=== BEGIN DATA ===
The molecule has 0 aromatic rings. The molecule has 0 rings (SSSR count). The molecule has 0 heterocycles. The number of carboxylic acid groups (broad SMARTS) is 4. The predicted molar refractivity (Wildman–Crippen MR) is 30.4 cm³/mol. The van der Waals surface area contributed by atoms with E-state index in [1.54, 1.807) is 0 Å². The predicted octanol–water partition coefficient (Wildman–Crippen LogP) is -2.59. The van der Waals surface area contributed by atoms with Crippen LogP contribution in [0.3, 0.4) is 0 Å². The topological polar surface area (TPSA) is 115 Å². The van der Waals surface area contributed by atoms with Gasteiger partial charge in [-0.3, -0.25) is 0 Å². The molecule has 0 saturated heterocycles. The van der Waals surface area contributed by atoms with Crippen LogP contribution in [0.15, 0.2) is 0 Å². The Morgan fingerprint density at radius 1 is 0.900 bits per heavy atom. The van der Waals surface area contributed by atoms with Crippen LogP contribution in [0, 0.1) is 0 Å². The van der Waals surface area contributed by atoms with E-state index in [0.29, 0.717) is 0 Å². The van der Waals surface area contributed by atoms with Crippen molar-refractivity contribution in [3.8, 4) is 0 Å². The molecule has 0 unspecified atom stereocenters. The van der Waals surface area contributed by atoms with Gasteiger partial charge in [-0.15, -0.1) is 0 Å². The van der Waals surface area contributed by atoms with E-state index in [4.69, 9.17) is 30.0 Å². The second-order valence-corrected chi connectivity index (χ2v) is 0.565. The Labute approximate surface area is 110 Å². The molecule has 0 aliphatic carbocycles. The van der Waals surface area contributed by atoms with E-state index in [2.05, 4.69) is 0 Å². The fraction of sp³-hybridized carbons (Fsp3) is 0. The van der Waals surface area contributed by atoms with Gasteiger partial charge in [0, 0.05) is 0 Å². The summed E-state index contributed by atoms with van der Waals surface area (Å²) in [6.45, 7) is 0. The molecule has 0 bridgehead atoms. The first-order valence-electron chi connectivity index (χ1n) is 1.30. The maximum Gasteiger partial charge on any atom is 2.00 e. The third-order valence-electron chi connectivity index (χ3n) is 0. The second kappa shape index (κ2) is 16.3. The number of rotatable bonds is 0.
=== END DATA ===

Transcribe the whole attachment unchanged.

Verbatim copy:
The molecule has 0 aromatic rings. The molecule has 0 rings (SSSR count). The molecule has 0 heterocycles. The number of carboxylic acid groups (broad SMARTS) is 4. The predicted molar refractivity (Wildman–Crippen MR) is 30.4 cm³/mol. The van der Waals surface area contributed by atoms with E-state index in [1.54, 1.807) is 0 Å². The predicted octanol–water partition coefficient (Wildman–Crippen LogP) is -2.59. The van der Waals surface area contributed by atoms with Crippen LogP contribution in [0.3, 0.4) is 0 Å². The topological polar surface area (TPSA) is 115 Å². The van der Waals surface area contributed by atoms with Gasteiger partial charge in [-0.3, -0.25) is 0 Å². The molecule has 0 saturated heterocycles. The van der Waals surface area contributed by atoms with Crippen LogP contribution in [0.15, 0.2) is 0 Å². The Morgan fingerprint density at radius 1 is 0.900 bits per heavy atom. The van der Waals surface area contributed by atoms with Crippen LogP contribution in [0, 0.1) is 0 Å². The van der Waals surface area contributed by atoms with E-state index in [0.29, 0.717) is 0 Å². The van der Waals surface area contributed by atoms with Crippen molar-refractivity contribution in [3.8, 4) is 0 Å². The molecule has 0 unspecified atom stereocenters. The van der Waals surface area contributed by atoms with Gasteiger partial charge in [-0.15, -0.1) is 0 Å². The van der Waals surface area contributed by atoms with E-state index in [4.69, 9.17) is 30.0 Å². The second-order valence-corrected chi connectivity index (χ2v) is 0.565. The Labute approximate surface area is 110 Å². The molecule has 0 aliphatic carbocycles. The van der Waals surface area contributed by atoms with E-state index in [2.05, 4.69) is 0 Å². The fraction of sp³-hybridized carbons (Fsp3) is 0. The van der Waals surface area contributed by atoms with Gasteiger partial charge in [0, 0.05) is 0 Å². The summed E-state index contributed by atoms with van der Waals surface area (Å²) in [6.45, 7) is 0. The molecule has 0 bridgehead atoms. The first-order valence-electron chi connectivity index (χ1n) is 1.30. The maximum Gasteiger partial charge on any atom is 2.00 e. The third-order valence-electron chi connectivity index (χ3n) is 0. The second kappa shape index (κ2) is 16.3. The number of rotatable bonds is 0.